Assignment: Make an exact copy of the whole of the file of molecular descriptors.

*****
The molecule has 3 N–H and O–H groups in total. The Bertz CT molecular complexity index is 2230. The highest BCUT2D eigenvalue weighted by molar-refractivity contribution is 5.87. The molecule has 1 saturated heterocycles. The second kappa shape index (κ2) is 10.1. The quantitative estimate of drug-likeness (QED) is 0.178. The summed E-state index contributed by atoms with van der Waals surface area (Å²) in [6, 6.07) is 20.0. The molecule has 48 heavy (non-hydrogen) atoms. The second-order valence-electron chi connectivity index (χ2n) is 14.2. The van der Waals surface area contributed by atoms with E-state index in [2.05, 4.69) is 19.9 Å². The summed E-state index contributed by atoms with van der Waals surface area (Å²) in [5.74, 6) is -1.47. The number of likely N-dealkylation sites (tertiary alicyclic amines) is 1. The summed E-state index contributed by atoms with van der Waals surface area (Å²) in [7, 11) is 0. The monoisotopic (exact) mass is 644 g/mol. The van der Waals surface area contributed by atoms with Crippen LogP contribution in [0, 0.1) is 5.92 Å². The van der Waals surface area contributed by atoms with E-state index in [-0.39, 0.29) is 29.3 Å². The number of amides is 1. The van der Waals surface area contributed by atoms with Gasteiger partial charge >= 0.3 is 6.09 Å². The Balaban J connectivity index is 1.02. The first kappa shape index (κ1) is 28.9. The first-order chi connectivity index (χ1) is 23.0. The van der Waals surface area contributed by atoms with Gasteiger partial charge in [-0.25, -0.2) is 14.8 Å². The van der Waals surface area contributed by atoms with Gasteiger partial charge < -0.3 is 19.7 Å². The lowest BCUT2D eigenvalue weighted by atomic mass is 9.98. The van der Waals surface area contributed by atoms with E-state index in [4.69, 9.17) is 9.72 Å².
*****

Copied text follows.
The molecule has 3 N–H and O–H groups in total. The Bertz CT molecular complexity index is 2230. The highest BCUT2D eigenvalue weighted by molar-refractivity contribution is 5.87. The molecule has 1 saturated heterocycles. The second kappa shape index (κ2) is 10.1. The quantitative estimate of drug-likeness (QED) is 0.178. The summed E-state index contributed by atoms with van der Waals surface area (Å²) in [6, 6.07) is 20.0. The molecule has 48 heavy (non-hydrogen) atoms. The second-order valence-electron chi connectivity index (χ2n) is 14.2. The van der Waals surface area contributed by atoms with E-state index in [2.05, 4.69) is 19.9 Å². The summed E-state index contributed by atoms with van der Waals surface area (Å²) in [5.74, 6) is -1.47. The number of likely N-dealkylation sites (tertiary alicyclic amines) is 1. The summed E-state index contributed by atoms with van der Waals surface area (Å²) in [7, 11) is 0. The monoisotopic (exact) mass is 644 g/mol. The van der Waals surface area contributed by atoms with Crippen LogP contribution in [0, 0.1) is 5.92 Å². The van der Waals surface area contributed by atoms with E-state index in [-0.39, 0.29) is 29.3 Å². The number of amides is 1. The van der Waals surface area contributed by atoms with Gasteiger partial charge >= 0.3 is 6.09 Å². The Balaban J connectivity index is 1.02. The first kappa shape index (κ1) is 28.9. The first-order chi connectivity index (χ1) is 23.0. The van der Waals surface area contributed by atoms with Gasteiger partial charge in [-0.25, -0.2) is 14.8 Å². The van der Waals surface area contributed by atoms with Gasteiger partial charge < -0.3 is 19.7 Å². The lowest BCUT2D eigenvalue weighted by atomic mass is 9.98. The van der Waals surface area contributed by atoms with E-state index in [4.69, 9.17) is 9.72 Å².